The best books about Eleanor of Aquitaine

Many authors have picked their favorite books about Eleanor of Aquitaine and why they recommend each book.

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The Queen's Man

By Sharon Kay Penman,

Book cover of The Queen's Man: A Medieval Mystery (Medieval Mysteries)

Bastard-born Justin de Quincy becomes ‘the Queen’s Man’ after carrying an important letter from a dying man to Eleanor of Aquitaine. He is charged by Eleanor to keep her son John out of mischief and thwart his efforts to become king while she sets about raising the ransom money to bail Richard the Lionheart out of his prison in Austria. As a roving trouble-shooter, Justin is supported by the under-sheriff of Hampshire and a sergeant, Jonas, but things become complicated after he falls for the Lady Claudine, who is close to John, while the Queen’s double agent, Durant, also poses a threat. I enjoyed reading about all the intrigues of the court as Justin solves crimes and murders. 


Who am I?

After enjoying Josephine Tey’s wonderful Daughter of Time, in which she exonerates Richard III from the crime of murdering the princes in the tower, followed by the Brother Cadfael mysteries, I became hooked on historical crimes and decided to try writing them myself! It was quite a challenge researching both the history and the settings from Australia, but the novels became a wonderful excuse for lengthy visits to travel around Great Britain and France. As well as writing the Janna Chronicles, my passion for history has also prompted several other published novels and series, including the Shalott trilogy.


I wrote...

Blood Oath: The Janna Chronicles 1

By Felicity Pulman,

Book cover of Blood Oath: The Janna Chronicles 1

What is my book about?

A young woman, alone and on the run in a medieval kingdom at war, goes in search of her unknown father, hoping to avenge her mother’s murder with his help. In this six-book series, Janna follows the clues as she flees from forest to farm, to abbey, Stonehenge, and, finally, to the royal court at Winchester.  Along her journey she solves many crimes and mysteries, including the secrets of her birth, and of her heart. Torn between love and duty, Janna is forced to take sides in the bitter fight for the crown between King Stephen and Empress Matilda: a decision that could keep her safe – but break her heart.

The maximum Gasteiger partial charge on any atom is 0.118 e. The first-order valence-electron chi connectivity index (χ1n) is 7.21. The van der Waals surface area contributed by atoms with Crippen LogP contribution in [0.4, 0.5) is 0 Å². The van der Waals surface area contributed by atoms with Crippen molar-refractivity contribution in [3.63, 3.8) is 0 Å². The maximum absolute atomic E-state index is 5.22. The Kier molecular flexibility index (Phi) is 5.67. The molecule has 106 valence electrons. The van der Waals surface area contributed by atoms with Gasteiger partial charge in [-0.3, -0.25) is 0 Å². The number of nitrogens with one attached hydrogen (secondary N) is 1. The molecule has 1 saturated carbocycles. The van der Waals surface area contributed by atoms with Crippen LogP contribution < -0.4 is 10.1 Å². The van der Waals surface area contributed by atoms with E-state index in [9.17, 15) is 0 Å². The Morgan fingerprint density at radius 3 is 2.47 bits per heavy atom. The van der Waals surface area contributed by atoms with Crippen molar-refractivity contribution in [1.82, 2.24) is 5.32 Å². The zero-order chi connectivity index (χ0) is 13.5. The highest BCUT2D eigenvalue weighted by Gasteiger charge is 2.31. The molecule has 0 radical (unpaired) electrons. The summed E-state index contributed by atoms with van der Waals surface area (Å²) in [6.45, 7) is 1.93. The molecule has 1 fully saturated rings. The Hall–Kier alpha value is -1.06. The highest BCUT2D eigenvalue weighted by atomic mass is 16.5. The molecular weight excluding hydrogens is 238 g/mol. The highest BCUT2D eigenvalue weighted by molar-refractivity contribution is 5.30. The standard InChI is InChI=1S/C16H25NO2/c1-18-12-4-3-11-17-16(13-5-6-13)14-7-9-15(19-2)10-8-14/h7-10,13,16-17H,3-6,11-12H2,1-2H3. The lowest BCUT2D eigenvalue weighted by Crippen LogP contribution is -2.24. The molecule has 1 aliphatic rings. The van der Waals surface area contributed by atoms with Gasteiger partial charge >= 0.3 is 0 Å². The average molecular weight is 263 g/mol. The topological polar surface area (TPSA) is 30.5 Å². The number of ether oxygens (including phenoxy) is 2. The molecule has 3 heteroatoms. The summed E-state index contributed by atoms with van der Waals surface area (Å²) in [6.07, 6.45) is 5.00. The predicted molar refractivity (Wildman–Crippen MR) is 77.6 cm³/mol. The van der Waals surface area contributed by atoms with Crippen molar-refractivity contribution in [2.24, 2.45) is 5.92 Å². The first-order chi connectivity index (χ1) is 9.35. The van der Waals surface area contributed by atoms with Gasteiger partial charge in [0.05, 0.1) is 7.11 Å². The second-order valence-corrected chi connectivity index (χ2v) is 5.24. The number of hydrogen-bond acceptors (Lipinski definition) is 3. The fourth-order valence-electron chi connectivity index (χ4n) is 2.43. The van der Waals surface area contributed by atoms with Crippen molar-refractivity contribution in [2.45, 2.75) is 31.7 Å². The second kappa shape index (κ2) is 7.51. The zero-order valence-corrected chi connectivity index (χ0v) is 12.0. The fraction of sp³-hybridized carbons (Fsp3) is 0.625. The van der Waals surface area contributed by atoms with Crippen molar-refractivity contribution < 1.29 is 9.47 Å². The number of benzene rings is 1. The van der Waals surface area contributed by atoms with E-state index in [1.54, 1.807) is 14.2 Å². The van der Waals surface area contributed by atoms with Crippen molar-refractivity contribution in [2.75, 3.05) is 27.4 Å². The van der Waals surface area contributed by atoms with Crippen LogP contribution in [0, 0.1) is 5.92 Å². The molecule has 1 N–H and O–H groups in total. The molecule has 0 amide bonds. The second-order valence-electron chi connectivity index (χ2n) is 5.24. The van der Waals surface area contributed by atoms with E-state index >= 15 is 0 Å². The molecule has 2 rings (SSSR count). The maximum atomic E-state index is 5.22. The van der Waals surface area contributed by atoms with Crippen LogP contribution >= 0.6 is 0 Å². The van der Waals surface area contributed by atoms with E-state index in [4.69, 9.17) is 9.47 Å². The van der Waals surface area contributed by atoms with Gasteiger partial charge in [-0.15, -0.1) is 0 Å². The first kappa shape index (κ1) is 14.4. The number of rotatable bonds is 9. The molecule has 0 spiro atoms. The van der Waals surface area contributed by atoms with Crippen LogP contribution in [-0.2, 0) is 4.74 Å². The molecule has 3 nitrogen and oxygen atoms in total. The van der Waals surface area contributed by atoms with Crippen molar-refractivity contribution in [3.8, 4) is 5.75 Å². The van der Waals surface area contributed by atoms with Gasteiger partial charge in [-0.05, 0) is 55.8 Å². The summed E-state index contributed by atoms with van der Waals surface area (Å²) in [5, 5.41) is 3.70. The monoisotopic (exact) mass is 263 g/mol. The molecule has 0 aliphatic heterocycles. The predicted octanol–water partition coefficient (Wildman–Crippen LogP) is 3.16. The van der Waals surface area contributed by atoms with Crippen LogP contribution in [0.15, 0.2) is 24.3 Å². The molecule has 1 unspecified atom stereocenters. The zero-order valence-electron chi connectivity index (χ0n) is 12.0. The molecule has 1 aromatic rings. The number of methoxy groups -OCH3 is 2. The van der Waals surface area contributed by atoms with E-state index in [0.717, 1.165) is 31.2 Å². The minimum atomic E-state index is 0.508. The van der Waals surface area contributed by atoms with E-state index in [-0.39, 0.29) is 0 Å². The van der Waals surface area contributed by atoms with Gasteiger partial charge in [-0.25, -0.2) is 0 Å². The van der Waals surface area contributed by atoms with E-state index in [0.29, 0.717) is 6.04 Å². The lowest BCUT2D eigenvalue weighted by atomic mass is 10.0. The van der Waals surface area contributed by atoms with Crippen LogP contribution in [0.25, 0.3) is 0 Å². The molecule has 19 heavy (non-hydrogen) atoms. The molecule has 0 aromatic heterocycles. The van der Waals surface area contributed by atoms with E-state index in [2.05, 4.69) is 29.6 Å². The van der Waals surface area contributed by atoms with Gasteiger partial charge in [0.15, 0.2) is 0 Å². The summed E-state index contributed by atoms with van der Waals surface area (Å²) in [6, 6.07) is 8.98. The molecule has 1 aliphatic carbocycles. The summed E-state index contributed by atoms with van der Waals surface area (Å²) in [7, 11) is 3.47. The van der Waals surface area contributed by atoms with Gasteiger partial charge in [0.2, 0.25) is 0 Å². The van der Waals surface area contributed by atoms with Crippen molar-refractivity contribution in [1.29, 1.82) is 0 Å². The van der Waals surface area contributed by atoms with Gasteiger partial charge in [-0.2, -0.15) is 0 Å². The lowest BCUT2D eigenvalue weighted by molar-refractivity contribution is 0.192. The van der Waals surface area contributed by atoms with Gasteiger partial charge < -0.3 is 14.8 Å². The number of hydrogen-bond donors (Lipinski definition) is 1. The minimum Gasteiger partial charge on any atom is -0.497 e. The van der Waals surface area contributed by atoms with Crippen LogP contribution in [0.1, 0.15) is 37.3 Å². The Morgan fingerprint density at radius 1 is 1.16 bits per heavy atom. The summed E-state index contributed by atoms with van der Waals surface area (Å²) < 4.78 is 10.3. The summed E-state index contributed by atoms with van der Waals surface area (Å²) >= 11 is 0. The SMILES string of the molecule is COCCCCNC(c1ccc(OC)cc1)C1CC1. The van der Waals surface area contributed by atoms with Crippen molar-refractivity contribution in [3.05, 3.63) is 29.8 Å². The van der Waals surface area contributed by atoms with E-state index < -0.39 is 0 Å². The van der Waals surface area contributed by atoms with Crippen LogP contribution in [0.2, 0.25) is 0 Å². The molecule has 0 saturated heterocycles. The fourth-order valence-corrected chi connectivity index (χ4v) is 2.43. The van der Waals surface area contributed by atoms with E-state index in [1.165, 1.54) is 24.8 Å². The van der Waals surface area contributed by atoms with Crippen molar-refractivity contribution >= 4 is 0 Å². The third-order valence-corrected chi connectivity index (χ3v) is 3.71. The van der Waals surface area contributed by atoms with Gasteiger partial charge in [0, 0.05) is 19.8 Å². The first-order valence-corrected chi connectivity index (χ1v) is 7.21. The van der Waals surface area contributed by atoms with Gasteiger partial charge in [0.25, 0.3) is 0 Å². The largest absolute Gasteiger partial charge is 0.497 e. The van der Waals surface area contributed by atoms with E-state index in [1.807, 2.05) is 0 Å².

Heroines of the Medieval World

By Sharon Bennett Connolly,

Book cover of Heroines of the Medieval World

There is a wealth of information contained within the pages of this book. As the author points out, the lives of medieval women were constrained, but that doesn’t mean that they didn’t have influence. There are remarkable women profiled inside its pages, such as Nicholaa de la Haye, castellan (governor) of Lincoln’s castle, whose courage was equal to any man’s. The heroines are mostly noblewomen, or royalty, as the scant records of the period relating to women largely ignore those classed as peasants. This book brings together their stories and sets them at the heart of their era’s history.


Who am I?

I often feel as if I live with one foot in the present, and one in the past. It’s always been the little-known stories that fascinate me the most, especially women’s history. Their lives can be harder to research, but more rewarding for that. As a writer and historian, it has been wonderful to discover the histories of intriguing but ‘overlooked’ women, and to share their tales. I hope you enjoy reading the books I have selected as much as I did!